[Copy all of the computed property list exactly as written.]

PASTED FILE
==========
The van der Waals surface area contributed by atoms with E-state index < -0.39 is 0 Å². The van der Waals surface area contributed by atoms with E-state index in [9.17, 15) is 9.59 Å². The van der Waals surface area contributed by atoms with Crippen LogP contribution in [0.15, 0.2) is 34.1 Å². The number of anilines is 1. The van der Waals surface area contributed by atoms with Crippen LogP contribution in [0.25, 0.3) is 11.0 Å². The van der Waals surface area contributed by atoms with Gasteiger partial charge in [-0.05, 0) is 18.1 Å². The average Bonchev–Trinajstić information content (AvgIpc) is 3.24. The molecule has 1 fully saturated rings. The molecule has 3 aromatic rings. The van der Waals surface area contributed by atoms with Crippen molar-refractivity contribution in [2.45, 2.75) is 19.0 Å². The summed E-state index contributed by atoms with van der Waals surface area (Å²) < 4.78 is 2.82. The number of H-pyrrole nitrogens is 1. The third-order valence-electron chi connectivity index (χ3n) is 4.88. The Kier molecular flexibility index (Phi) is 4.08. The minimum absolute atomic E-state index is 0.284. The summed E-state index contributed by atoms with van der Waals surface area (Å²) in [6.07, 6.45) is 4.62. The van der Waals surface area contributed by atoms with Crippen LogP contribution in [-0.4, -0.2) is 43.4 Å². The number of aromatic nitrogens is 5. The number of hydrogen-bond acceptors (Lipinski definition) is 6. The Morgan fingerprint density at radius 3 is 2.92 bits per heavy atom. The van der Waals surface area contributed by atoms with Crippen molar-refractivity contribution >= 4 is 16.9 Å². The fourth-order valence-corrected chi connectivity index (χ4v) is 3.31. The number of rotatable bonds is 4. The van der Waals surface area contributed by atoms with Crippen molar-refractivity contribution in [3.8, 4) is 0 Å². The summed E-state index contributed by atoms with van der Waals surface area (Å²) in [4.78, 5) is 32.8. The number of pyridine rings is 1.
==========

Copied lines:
The van der Waals surface area contributed by atoms with E-state index < -0.39 is 0 Å². The van der Waals surface area contributed by atoms with E-state index in [9.17, 15) is 9.59 Å². The van der Waals surface area contributed by atoms with Crippen LogP contribution in [0.15, 0.2) is 34.1 Å². The number of anilines is 1. The van der Waals surface area contributed by atoms with Crippen LogP contribution in [0.25, 0.3) is 11.0 Å². The van der Waals surface area contributed by atoms with Gasteiger partial charge in [-0.05, 0) is 18.1 Å². The average Bonchev–Trinajstić information content (AvgIpc) is 3.24. The molecule has 1 fully saturated rings. The molecule has 3 aromatic rings. The van der Waals surface area contributed by atoms with Crippen molar-refractivity contribution in [2.45, 2.75) is 19.0 Å². The summed E-state index contributed by atoms with van der Waals surface area (Å²) < 4.78 is 2.82. The number of H-pyrrole nitrogens is 1. The third-order valence-electron chi connectivity index (χ3n) is 4.88. The Kier molecular flexibility index (Phi) is 4.08. The minimum absolute atomic E-state index is 0.284. The summed E-state index contributed by atoms with van der Waals surface area (Å²) in [6.07, 6.45) is 4.62. The van der Waals surface area contributed by atoms with Crippen LogP contribution in [-0.4, -0.2) is 43.4 Å². The number of aromatic nitrogens is 5. The number of hydrogen-bond acceptors (Lipinski definition) is 6. The Morgan fingerprint density at radius 3 is 2.92 bits per heavy atom. The van der Waals surface area contributed by atoms with Crippen molar-refractivity contribution >= 4 is 16.9 Å². The fourth-order valence-corrected chi connectivity index (χ4v) is 3.31. The number of rotatable bonds is 4. The van der Waals surface area contributed by atoms with Crippen molar-refractivity contribution in [3.8, 4) is 0 Å². The summed E-state index contributed by atoms with van der Waals surface area (Å²) in [4.78, 5) is 32.8. The number of pyridine rings is 1.